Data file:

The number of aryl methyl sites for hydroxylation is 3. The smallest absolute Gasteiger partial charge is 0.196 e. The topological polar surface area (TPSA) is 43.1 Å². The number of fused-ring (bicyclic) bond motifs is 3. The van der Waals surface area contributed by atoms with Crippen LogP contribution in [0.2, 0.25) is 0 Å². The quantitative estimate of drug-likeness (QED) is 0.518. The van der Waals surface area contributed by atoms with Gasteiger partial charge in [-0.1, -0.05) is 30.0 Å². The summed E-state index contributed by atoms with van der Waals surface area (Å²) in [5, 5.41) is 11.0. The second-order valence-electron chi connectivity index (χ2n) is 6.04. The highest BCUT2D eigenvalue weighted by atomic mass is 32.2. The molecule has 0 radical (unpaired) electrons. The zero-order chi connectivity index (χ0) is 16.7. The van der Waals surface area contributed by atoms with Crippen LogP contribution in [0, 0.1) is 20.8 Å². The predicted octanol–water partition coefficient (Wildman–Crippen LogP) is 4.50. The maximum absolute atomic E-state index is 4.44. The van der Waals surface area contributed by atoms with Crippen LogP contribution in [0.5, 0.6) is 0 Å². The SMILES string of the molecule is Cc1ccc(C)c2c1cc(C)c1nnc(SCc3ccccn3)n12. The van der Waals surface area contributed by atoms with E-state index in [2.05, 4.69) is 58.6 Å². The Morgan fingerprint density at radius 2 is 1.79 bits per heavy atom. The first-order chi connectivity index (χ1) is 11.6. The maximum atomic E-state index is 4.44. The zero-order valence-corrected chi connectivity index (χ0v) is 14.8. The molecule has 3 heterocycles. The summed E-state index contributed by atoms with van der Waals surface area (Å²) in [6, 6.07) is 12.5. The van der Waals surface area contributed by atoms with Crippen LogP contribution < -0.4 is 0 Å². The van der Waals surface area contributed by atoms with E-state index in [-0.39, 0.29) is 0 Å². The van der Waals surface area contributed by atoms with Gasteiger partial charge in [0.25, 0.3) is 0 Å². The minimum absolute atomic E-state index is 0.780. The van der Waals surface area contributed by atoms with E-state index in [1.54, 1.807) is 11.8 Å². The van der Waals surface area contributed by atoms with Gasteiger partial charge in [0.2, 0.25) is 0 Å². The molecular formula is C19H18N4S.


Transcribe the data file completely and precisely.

The number of aryl methyl sites for hydroxylation is 3. The smallest absolute Gasteiger partial charge is 0.196 e. The topological polar surface area (TPSA) is 43.1 Å². The number of fused-ring (bicyclic) bond motifs is 3. The van der Waals surface area contributed by atoms with Crippen LogP contribution in [0.2, 0.25) is 0 Å². The quantitative estimate of drug-likeness (QED) is 0.518. The van der Waals surface area contributed by atoms with Gasteiger partial charge in [-0.1, -0.05) is 30.0 Å². The summed E-state index contributed by atoms with van der Waals surface area (Å²) in [5, 5.41) is 11.0. The second-order valence-electron chi connectivity index (χ2n) is 6.04. The highest BCUT2D eigenvalue weighted by atomic mass is 32.2. The molecule has 0 radical (unpaired) electrons. The zero-order chi connectivity index (χ0) is 16.7. The van der Waals surface area contributed by atoms with Crippen LogP contribution in [0, 0.1) is 20.8 Å². The predicted octanol–water partition coefficient (Wildman–Crippen LogP) is 4.50. The maximum absolute atomic E-state index is 4.44. The van der Waals surface area contributed by atoms with Crippen LogP contribution in [0.5, 0.6) is 0 Å². The SMILES string of the molecule is Cc1ccc(C)c2c1cc(C)c1nnc(SCc3ccccn3)n12. The van der Waals surface area contributed by atoms with E-state index in [2.05, 4.69) is 58.6 Å². The Morgan fingerprint density at radius 2 is 1.79 bits per heavy atom. The first-order chi connectivity index (χ1) is 11.6. The maximum atomic E-state index is 4.44. The zero-order valence-corrected chi connectivity index (χ0v) is 14.8. The molecule has 3 heterocycles. The summed E-state index contributed by atoms with van der Waals surface area (Å²) in [6, 6.07) is 12.5. The van der Waals surface area contributed by atoms with Crippen LogP contribution < -0.4 is 0 Å². The van der Waals surface area contributed by atoms with E-state index in [-0.39, 0.29) is 0 Å². The van der Waals surface area contributed by atoms with Gasteiger partial charge in [0.25, 0.3) is 0 Å². The minimum absolute atomic E-state index is 0.780. The van der Waals surface area contributed by atoms with E-state index in [1.54, 1.807) is 11.8 Å². The van der Waals surface area contributed by atoms with Gasteiger partial charge in [0.2, 0.25) is 0 Å². The molecular formula is C19H18N4S.